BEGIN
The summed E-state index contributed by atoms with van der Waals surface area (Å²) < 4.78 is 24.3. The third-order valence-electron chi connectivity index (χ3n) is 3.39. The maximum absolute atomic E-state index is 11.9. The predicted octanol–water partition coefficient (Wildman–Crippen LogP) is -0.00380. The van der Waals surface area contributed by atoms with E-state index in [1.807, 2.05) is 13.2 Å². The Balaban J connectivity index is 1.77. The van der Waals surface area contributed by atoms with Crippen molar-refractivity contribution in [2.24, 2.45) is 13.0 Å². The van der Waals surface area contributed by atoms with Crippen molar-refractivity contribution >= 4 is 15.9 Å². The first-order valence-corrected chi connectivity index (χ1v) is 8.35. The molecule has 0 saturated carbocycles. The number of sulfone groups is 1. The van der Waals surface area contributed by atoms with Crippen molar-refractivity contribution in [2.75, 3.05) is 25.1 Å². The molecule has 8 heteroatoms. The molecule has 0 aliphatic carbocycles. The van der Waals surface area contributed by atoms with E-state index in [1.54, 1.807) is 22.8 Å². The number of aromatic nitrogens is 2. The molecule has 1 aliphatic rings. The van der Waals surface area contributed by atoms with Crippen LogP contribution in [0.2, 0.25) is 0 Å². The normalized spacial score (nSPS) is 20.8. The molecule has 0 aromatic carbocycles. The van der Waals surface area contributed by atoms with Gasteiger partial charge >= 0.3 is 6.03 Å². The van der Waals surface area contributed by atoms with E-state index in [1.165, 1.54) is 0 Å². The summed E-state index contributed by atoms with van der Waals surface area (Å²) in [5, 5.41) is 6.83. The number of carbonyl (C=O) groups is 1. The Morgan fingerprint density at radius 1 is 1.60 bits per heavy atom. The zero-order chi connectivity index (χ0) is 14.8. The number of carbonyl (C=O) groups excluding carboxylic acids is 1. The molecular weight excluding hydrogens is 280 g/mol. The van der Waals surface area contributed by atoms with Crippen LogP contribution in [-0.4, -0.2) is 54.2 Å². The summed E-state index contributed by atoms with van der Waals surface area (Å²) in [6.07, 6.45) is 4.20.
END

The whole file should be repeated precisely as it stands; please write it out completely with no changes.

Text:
The summed E-state index contributed by atoms with van der Waals surface area (Å²) < 4.78 is 24.3. The third-order valence-electron chi connectivity index (χ3n) is 3.39. The maximum absolute atomic E-state index is 11.9. The predicted octanol–water partition coefficient (Wildman–Crippen LogP) is -0.00380. The van der Waals surface area contributed by atoms with E-state index in [1.807, 2.05) is 13.2 Å². The Balaban J connectivity index is 1.77. The van der Waals surface area contributed by atoms with Crippen molar-refractivity contribution in [2.24, 2.45) is 13.0 Å². The van der Waals surface area contributed by atoms with Crippen molar-refractivity contribution >= 4 is 15.9 Å². The first-order valence-corrected chi connectivity index (χ1v) is 8.35. The molecule has 0 saturated carbocycles. The number of sulfone groups is 1. The van der Waals surface area contributed by atoms with Crippen molar-refractivity contribution in [2.75, 3.05) is 25.1 Å². The molecule has 8 heteroatoms. The molecule has 0 aliphatic carbocycles. The van der Waals surface area contributed by atoms with E-state index in [1.54, 1.807) is 22.8 Å². The number of aromatic nitrogens is 2. The molecule has 1 aliphatic rings. The van der Waals surface area contributed by atoms with Crippen LogP contribution in [0.2, 0.25) is 0 Å². The normalized spacial score (nSPS) is 20.8. The molecule has 0 aromatic carbocycles. The van der Waals surface area contributed by atoms with Gasteiger partial charge >= 0.3 is 6.03 Å². The van der Waals surface area contributed by atoms with E-state index in [1.165, 1.54) is 0 Å². The summed E-state index contributed by atoms with van der Waals surface area (Å²) in [5, 5.41) is 6.83. The number of carbonyl (C=O) groups is 1. The Morgan fingerprint density at radius 1 is 1.60 bits per heavy atom. The zero-order chi connectivity index (χ0) is 14.8. The number of carbonyl (C=O) groups excluding carboxylic acids is 1. The molecular weight excluding hydrogens is 280 g/mol. The van der Waals surface area contributed by atoms with Crippen LogP contribution in [-0.4, -0.2) is 54.2 Å². The summed E-state index contributed by atoms with van der Waals surface area (Å²) in [6.07, 6.45) is 4.20.